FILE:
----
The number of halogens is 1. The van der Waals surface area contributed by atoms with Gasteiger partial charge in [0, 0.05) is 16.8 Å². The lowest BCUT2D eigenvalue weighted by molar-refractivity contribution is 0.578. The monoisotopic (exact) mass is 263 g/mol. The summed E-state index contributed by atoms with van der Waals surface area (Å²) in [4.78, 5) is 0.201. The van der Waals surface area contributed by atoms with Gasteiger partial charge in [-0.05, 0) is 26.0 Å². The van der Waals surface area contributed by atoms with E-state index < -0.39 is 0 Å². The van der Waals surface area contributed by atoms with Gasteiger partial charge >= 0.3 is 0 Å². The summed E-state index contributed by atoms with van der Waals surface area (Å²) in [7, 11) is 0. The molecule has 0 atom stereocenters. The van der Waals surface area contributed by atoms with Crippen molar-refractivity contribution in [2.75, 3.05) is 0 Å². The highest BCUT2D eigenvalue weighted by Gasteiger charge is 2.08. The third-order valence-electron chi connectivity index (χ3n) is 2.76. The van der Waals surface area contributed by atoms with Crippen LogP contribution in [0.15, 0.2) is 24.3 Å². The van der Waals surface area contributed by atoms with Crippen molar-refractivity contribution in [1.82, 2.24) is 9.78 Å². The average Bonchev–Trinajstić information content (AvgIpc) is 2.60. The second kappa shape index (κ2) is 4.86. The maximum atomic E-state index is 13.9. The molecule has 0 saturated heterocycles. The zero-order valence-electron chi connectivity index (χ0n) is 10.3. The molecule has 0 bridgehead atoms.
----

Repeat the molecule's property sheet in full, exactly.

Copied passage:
The number of halogens is 1. The van der Waals surface area contributed by atoms with Gasteiger partial charge in [0, 0.05) is 16.8 Å². The lowest BCUT2D eigenvalue weighted by molar-refractivity contribution is 0.578. The monoisotopic (exact) mass is 263 g/mol. The summed E-state index contributed by atoms with van der Waals surface area (Å²) in [4.78, 5) is 0.201. The van der Waals surface area contributed by atoms with Gasteiger partial charge in [-0.05, 0) is 26.0 Å². The van der Waals surface area contributed by atoms with E-state index < -0.39 is 0 Å². The van der Waals surface area contributed by atoms with Gasteiger partial charge >= 0.3 is 0 Å². The summed E-state index contributed by atoms with van der Waals surface area (Å²) in [7, 11) is 0. The molecule has 0 atom stereocenters. The van der Waals surface area contributed by atoms with Crippen molar-refractivity contribution in [2.75, 3.05) is 0 Å². The highest BCUT2D eigenvalue weighted by Gasteiger charge is 2.08. The third-order valence-electron chi connectivity index (χ3n) is 2.76. The van der Waals surface area contributed by atoms with Crippen LogP contribution in [0.15, 0.2) is 24.3 Å². The van der Waals surface area contributed by atoms with Crippen molar-refractivity contribution in [1.82, 2.24) is 9.78 Å². The average Bonchev–Trinajstić information content (AvgIpc) is 2.60. The second kappa shape index (κ2) is 4.86. The maximum atomic E-state index is 13.9. The molecule has 0 saturated heterocycles. The zero-order valence-electron chi connectivity index (χ0n) is 10.3. The molecule has 0 bridgehead atoms.